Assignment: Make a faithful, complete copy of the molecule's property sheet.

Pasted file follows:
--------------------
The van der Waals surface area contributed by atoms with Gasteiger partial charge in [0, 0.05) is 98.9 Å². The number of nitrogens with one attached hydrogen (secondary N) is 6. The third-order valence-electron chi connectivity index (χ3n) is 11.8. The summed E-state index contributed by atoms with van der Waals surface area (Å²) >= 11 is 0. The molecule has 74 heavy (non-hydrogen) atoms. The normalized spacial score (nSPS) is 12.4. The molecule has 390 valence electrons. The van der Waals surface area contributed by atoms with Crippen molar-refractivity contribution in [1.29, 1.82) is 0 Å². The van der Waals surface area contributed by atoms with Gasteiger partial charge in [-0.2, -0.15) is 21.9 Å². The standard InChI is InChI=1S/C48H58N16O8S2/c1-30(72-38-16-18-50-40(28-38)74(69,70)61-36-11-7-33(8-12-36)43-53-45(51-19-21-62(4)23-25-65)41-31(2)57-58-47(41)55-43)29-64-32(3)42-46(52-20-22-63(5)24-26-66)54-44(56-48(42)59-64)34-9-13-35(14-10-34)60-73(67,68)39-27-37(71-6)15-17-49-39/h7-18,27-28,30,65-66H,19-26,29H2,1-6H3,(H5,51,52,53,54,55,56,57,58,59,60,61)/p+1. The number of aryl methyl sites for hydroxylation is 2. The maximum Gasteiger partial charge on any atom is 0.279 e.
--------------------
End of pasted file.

The van der Waals surface area contributed by atoms with Gasteiger partial charge in [0, 0.05) is 98.9 Å². The number of nitrogens with one attached hydrogen (secondary N) is 6. The third-order valence-electron chi connectivity index (χ3n) is 11.8. The summed E-state index contributed by atoms with van der Waals surface area (Å²) >= 11 is 0. The molecule has 74 heavy (non-hydrogen) atoms. The normalized spacial score (nSPS) is 12.4. The molecule has 390 valence electrons. The van der Waals surface area contributed by atoms with Crippen molar-refractivity contribution in [1.29, 1.82) is 0 Å². The van der Waals surface area contributed by atoms with Gasteiger partial charge in [-0.2, -0.15) is 21.9 Å². The standard InChI is InChI=1S/C48H58N16O8S2/c1-30(72-38-16-18-50-40(28-38)74(69,70)61-36-11-7-33(8-12-36)43-53-45(51-19-21-62(4)23-25-65)41-31(2)57-58-47(41)55-43)29-64-32(3)42-46(52-20-22-63(5)24-26-66)54-44(56-48(42)59-64)34-9-13-35(14-10-34)60-73(67,68)39-27-37(71-6)15-17-49-39/h7-18,27-28,30,65-66H,19-26,29H2,1-6H3,(H5,51,52,53,54,55,56,57,58,59,60,61)/p+1. The number of aryl methyl sites for hydroxylation is 2. The maximum Gasteiger partial charge on any atom is 0.279 e.